To press or not to press? The humble garlic press has found its way into many kitchens as a shortcut to mincing garlic. In school they made a whole lot of hoopla about always dicing your garlic and never using a press. We are going to try to see if there is really much of a difference between pressed and minced garlic! I think a little background to start is necessary though.
So let’s talk the garlic itself. It’s really a fantastic little bulb packed with flavor. Now, pretty much everyone knows about garlic but they might not know what a variety of flavors are locked inside those tasty little bulbs. It’s in the same family as leeks, onions and chives. It’s got a strong, spicy pungent taste that mellows out after cooking. Now roasting garlic is actually the best way to mellow it’s flavors that also adds an almost nuttiness to it. On top of that, roasted garlic becomes very soft and smooth and can be spreadable (imagine on toast with butter, yum!)
Lots and lots of recipes call for garlic, so what’s the best way to prepare it? Before we can talk about crushing or mincing, you’ll want to prepare the garlic. By that I mean peeling it. I have heard about several ways to peel garlic before hand (smashing with flat side of knife, using two bowls and shaking vigorously) but I have discovered this wonderfully simple garlic peeler. It’s literally just a silicone tube that you put your garlic in, apply pressure, and roll. It came with my garlic press and honestly I had no idea what it even was until I found a video of someone using it. It’s a worthwhile cheap investment (found some online for 99 cents!) and your garlic filled life will never be the same.
Let’s start with garlic press. To use your press, you will take it and pop in 1-2 peeled cloves depending on the size. Then, align the little plunger in the ‘garlic cavity thing’ and squeeze! Scrape off your deliciously pressed garlic and prepare however else you need to. Now I get that, that’s pretty straightforward for anyone that’s used it, but hey maybe you haven’t before! Nobody is turned down around here, garlic enthusiasts or not. One thing about garlic presses I’ve noticed is that my family goes through them a lot. Growing up we went through one about every other year. For such a relatively simple kitchen gadget, you’d think getting a good one would make it last. More commonly than not the pin that holds everything together would either become rusty and wear out or the part holding the pin in place would break and fall off.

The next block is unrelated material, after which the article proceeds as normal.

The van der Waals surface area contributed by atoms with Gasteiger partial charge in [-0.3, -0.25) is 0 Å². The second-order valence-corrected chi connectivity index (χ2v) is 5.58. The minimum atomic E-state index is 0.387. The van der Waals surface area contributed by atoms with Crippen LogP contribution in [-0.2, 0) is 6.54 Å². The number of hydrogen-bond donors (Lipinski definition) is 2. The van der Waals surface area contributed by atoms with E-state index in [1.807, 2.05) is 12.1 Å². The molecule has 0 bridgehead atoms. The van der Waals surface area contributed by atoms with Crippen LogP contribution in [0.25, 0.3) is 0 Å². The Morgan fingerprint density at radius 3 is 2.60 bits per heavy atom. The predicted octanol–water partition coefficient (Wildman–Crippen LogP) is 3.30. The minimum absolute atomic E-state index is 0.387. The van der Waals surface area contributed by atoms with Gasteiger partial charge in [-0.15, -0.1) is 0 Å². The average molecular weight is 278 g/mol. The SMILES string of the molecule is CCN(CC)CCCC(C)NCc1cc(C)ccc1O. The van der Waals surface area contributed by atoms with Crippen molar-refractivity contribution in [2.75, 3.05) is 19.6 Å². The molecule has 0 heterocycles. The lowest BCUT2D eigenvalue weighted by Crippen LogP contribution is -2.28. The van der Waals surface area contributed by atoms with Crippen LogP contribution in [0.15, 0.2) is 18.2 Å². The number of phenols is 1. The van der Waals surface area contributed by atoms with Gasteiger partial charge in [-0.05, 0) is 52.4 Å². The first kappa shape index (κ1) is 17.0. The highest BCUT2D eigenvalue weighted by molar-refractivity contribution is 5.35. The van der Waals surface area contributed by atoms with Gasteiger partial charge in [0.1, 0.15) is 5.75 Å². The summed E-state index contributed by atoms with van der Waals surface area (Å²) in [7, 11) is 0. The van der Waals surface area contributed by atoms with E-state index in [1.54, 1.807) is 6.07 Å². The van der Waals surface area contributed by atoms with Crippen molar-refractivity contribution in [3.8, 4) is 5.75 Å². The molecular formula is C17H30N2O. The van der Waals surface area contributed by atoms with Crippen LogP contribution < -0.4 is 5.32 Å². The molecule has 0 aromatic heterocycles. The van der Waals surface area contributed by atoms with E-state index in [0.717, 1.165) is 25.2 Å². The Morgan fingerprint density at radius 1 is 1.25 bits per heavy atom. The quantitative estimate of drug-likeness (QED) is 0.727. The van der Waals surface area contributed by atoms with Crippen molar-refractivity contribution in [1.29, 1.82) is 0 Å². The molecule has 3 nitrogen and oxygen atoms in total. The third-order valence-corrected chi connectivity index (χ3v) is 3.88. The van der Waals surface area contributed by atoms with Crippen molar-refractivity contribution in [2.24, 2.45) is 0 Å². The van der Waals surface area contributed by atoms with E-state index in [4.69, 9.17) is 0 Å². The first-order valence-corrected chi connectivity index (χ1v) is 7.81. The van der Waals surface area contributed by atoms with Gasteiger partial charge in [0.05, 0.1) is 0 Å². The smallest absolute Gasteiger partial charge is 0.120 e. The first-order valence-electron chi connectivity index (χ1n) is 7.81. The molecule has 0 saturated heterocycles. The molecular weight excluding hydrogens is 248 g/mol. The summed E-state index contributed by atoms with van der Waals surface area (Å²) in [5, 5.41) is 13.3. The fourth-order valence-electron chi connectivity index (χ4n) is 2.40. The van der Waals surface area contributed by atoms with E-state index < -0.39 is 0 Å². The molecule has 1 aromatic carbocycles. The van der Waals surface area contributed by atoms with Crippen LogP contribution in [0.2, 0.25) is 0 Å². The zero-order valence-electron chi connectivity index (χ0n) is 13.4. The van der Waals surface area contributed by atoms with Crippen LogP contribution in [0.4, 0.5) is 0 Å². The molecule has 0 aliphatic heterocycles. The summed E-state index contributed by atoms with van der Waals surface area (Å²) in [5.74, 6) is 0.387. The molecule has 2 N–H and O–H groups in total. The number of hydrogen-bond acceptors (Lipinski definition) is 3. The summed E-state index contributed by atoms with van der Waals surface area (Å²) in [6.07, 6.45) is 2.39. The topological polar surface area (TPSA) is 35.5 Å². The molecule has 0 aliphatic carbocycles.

With this in mind, when I went out to search for my own garlic press, I tried to find something simple and sturdy. I settled on a relatively cheap one that was simple but had good ratings. If you’re spending more than 15 dollars make sure it’s a commercial grade one meant for serious kitchens because otherwise I can’t imagine it will hold up much better than a cheaper one. So far, it’s only been about six months and I love it, but time will tell how well this bad boy holds up.
Comparing the two different ways to prepare garlic requires some standards. So I used as close to the same amount of garlic as I could (roughly a teaspoon minced or pressed) and then sautéed it (at medium heat for 15 seconds with 1/4 tsp of olive oil). Lastly, I gave it a good whiff to check smell and then tasted it. Below is a picture of the garlic minced versus pressed. The minced definitely doesn’t release as much liquid as the pressed. Aside from that they mostly look the same.
Onward to sautéing! They both seemed to sauté up nearly the same. I would say the minced garlic was a little easier to spread around as the pressed really liked to just sort of clump together. I imagine with other ingredients in a pan it would help break up the clumps either way. Minced and crushed both gave a great aromatic scent that wasn’t discernible from one to the other.
Lastly, the truest test of all. The taste test! Okay, so to really cut to the chase, they both honestly taste the same. Now maybe I should have made some garlic bread and not just tried a sample of each without anything else, but I figured this is the purest way to tell. Both were deliciously garlicky good! Couldn’t really tell the difference. Now I didn’t do it blindfolded or anything so maybe my decision was biased because I want to be able to use a garlic press, but I feel like I’m usually pretty good at objective judgments.
Overall I would say, go garlic press happy! If there is a noticeable difference it really has to be so negligible that you aren’t going to notice it with almost everyone in almost every dish. Fear not garlic users, press on. And if there are any new to garlic folks out there, go ahead and take the shortcut, there seems to be very little missed! Thanks for reading!